Find Out If Your Credit Score Cuts It

With Halloween in our rearview mirrors, I know that the last thing you want to hear is another scary story about murderous ghosts or calls coming from inside the house; that's why today, I am bringing you a story about something far more terrifying — a story about managing your credit in a mature fashion! Ahhhhhh (cue cackling witch voice, sound of breaking glass). Submitted for the approval of the Midnight Adulting Society, I call this story, "The Tale of the Accidentally Screwed-Up Credit Score."

About a decade ago, I had a pretty good credit score. This was a freak accident, of course — I had just forgotten about the credit card I applied for my freshman year of college; because of this, I never amassed any debt, and kept my credit shiny and new. And so, when I checked my credit score for the first time right after I graduated, I was pretty impressed with myself. I proceeded to spend the next few years thinking that I was a financial genius for sticking my credit card in an old purse and then forgetting about it for three years.

So imagine my surprise several years later, when I decided to check my credit score before applying to rent a new apartment — and found that my score had dipped 200 points. It had dropped significantly since the last time I checked, despite the fact that I still didn't have any major debt, and paid my bills on time, as far as I knew (this is called "foreshadowing").

What the hell happened? What followed was a crash course in learning what credit scores actually are, how they're determined, and what we can do to fix them after we mess them up. Read on, and make sure that my suffering was not in vain.

What Is A Credit Score?

To start with the basics: a credit score is a three digit number that is supposed to reflect your financial responsibility. Think of it as a GPA for your money. It exists so that potential lenders can easily determine whether or not you're likely to pay back a loan in a timely fashion.

And how is that score created? By taking your financial history into account — including elements like whether you pay your bills on time, whether you've maxed out your credit cards, and how long you've had your own bank accounts and credit cards. They then take all this information, and apply a formula to it. This formula yields a number, which falls on a scale between 300 and 850 — and voila, you have your credit score.

The most common of these formulas was developed by a company called the Fair Isaac Corporation; the number it yields is called your FICO credit score. Your FICO score is typically the one you'll examine when trying to get a handle on your own credit, though there are many different kinds of credit scores out there, used by different companies. Though your credit scores can differ between these companies, the good news is that they rarely differ more than 50 points — so you'll still have a good idea of your general financial health from just looking at your FICO score.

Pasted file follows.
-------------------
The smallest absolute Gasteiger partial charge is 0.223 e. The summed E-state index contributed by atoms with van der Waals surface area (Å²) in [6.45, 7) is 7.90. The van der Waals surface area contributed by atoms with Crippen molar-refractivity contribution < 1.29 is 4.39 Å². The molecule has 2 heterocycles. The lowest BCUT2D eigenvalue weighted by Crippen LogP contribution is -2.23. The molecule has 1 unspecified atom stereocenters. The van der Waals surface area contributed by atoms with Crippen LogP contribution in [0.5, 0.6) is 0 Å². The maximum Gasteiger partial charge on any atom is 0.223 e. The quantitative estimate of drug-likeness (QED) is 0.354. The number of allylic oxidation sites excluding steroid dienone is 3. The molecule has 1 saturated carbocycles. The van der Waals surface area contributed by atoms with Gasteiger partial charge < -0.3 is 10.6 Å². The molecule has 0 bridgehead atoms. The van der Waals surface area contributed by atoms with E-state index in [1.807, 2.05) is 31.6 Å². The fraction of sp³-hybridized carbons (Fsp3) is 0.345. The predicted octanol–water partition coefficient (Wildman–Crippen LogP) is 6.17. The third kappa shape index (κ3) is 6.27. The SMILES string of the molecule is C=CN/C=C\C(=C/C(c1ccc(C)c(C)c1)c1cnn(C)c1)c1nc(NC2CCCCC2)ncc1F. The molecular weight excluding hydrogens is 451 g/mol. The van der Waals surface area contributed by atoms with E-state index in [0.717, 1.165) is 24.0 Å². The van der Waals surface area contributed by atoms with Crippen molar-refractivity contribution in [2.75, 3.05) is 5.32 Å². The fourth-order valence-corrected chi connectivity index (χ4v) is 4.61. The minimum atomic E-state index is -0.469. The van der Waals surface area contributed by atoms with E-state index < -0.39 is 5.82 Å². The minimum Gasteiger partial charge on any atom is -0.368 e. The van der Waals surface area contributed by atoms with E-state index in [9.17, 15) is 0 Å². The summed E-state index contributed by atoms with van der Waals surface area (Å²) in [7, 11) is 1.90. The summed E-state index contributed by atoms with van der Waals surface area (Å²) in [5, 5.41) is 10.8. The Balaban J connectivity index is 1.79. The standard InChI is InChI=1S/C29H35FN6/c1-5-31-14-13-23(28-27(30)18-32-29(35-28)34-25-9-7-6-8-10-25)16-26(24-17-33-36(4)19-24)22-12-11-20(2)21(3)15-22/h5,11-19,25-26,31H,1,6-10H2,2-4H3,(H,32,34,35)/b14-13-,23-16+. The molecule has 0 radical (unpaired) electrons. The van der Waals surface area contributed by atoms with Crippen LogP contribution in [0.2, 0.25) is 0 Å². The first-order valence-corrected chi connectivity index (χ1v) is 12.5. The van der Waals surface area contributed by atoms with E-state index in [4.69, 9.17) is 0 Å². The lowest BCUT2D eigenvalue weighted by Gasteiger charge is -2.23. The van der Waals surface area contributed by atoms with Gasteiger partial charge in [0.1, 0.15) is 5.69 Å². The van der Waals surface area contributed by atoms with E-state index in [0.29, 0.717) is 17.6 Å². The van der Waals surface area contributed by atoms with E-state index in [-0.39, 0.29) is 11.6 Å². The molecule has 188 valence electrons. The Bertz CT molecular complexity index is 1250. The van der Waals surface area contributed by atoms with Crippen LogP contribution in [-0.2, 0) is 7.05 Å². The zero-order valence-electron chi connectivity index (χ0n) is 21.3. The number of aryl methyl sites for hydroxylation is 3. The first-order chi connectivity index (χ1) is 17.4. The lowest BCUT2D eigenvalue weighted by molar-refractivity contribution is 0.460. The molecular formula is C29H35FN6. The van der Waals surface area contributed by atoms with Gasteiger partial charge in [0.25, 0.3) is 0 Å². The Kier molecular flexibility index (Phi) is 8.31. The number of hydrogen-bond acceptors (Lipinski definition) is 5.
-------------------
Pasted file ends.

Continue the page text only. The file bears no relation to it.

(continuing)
Why Should You Care About Your Credit Score?

You may be thinking, "Who cares about any of this crap? I'm years away from buying a house, a car, or anything more serious than a platter of taquitos, honestly." But credit scores are relevant to us bus-riding, student-loan-paying, apartment-renters, too; it can influence what kinds of interest rates you get on your credit card, and even whether you're able to rent certain apartments.

As Credit Karma notes, "A low score could cause landlords to deny you outright or to impose additional conditions on your tenancy," a statement which lines up with my own experience — I've had my credit checked every single time I put my name on a lease. And I'm not talking about some kind of fancy condo — bad credit nearly kept me out of a street-level apartment where I could basically hear my next-door neighbors fart.

Where Does Your Credit Score Come From?

There are three major credit reporting agencies in the U.S. — Experian, Equifax, and TransUnion. They keep track of all of your financial information, like whether you have outstanding balances on your credit cards, and create credit reports based on it — and then they use the previously mentioned formulas to determine your credit score. Experian, Equifax, and TransUnion are all distinct companies, which means that you actually don't have a single credit score — you have three. Your scores at each company will usually be very similar, though.

Though it may seem, at first blush, that paying your credit card on time would be the only thing that could really impact your credit score, there's actually more to the story. For example, when I started trying to figure out what had gone wrong with my own credit score, I realized that I had done some pretty serious damage by just forgetting to forward my mail.